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Looking for something else came across this video yesterday.

It shows Colin Stone playing some Debussy before and after Peter Salisbury changed the hammers on his 45 year old Steinway O. This involved regulation and increasing the downbearing to achieve a "3D sound".

How do you increase downbearing?


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Change the location of the plate or the bridge cap height, I reckon.


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WOW, this is *so* beautiful! The new regulation/hammers are a large improvement, but I am even more moved by his playing.

Last edited by pianogabe; 04/17/21 07:04 AM.

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Originally Posted by terminaldegree
Change the location of the plate or the bridge cap height, I reckon.

Yep. Lowering the plate is the most popular way to increase (or create) downbearing where there is none because of age and wear.

It is not the ideal solution, but it can improve a failing soundboard.


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The only way that Peter could have increased the downbearing without removing the plate would be by turning down the nose bolts, of which there are 4 in a Steinway O. Two are located on the first bass plate strut and the other two are located behind the hitch pin field near the second bass strut and the first treble strut.

This is something that is done in the factory with regularity to further dial in the downbearing after stringing and tuning to pitch.

If one listens carefully to how the player addresses the instrument before and after the work, one can hear and see that the piano was at a point where he could trust what it would do for him only so much. There was tension and contraction in his playing that disappeared after the work was done, and the music was the great beneficiary of that.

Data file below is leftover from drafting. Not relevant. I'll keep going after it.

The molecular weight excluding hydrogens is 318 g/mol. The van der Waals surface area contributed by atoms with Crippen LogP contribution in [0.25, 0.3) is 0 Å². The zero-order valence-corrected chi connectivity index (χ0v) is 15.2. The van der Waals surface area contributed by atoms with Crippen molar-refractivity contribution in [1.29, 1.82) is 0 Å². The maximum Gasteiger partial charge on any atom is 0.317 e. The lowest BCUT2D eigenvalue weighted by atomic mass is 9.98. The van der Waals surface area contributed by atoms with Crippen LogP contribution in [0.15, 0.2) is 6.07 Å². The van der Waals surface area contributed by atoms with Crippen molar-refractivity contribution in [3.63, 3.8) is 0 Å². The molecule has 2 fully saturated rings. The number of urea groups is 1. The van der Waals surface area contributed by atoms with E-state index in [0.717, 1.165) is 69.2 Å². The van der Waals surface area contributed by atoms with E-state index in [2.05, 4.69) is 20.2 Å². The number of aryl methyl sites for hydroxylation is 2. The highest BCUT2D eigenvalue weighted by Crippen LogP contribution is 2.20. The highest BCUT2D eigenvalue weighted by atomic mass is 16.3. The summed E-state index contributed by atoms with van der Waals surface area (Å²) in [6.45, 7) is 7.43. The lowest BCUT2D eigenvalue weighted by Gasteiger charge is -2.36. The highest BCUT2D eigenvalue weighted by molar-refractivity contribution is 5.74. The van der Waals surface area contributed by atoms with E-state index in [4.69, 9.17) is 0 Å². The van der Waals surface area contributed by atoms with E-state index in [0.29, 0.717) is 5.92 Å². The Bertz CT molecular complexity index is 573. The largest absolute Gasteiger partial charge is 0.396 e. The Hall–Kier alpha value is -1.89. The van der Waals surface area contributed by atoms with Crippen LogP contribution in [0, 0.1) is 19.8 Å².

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As a practical matter, for those of us un-tutored in the guts of a piano, is there normally a difference between setups for a concert D and a domestic O? And what sort of fussing does it take to make an O (or other medium-sized model) behave like a D?

Certainly, the new version has a lovely variety of tone.

Last edited by Maestro Lennie; 04/17/21 12:08 PM.
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Wow, you can actually hear the sound blooming up into the air after the work was done! 3 dimensional was a good description.


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Originally Posted by Maestro Lennie
As a practical matter, for those of us un-tutored in the guts of a piano, is there normally a difference between setups for a concert D and a domestic O? And what sort of fussing does it take to make an O (or other medium-sized model) behave like a D?

My tech said that a "concert prep" involves iterating on regulation to get a very high level of refinement. I think he'd estimated a week of work.


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Maestro Lennie, the answer to your question is PGH - that's piano growth hormones. That may be illegal, so you may have to settle for a threatening tone of voice alternating with desperate begging.

The D is 4 feet longer than the O. That means the bass strings are considerably longer, as are the tenor strings. Top 2 sections close to the same. The soundboard is larger.

I think that the better answer to your question would be to say that you would have greater success with an O by recognizing what it is and trying to optimize it within its limitations. There are areas where it can be improved.

Listening to the O prior to the restoration efforts, I felt that I could hear a good piano underneath the wear and tear of 45 years of playing. Hearing the results, it is clear that this piano was in the hands of a technician with highly developed skills and the desire to bring the piano to a new standard. And you could hear his passion for his work when he talked about the piano.


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Originally Posted by Maestro Lennie
As a practical matter, for those of us un-tutored in the guts of a piano, is there normally a difference between setups for a concert D and a domestic O? And what sort of fussing does it take to make an O (or other medium-sized model) behave like a D?

Certainly, the new version has a lovely variety of tone.
How can on O sound like a D?

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Originally Posted by pianoloverus
How can on O sound like a D?

I don't think they meant sound, but responsiveness of touch. Obviously an O is never going to sound like a D.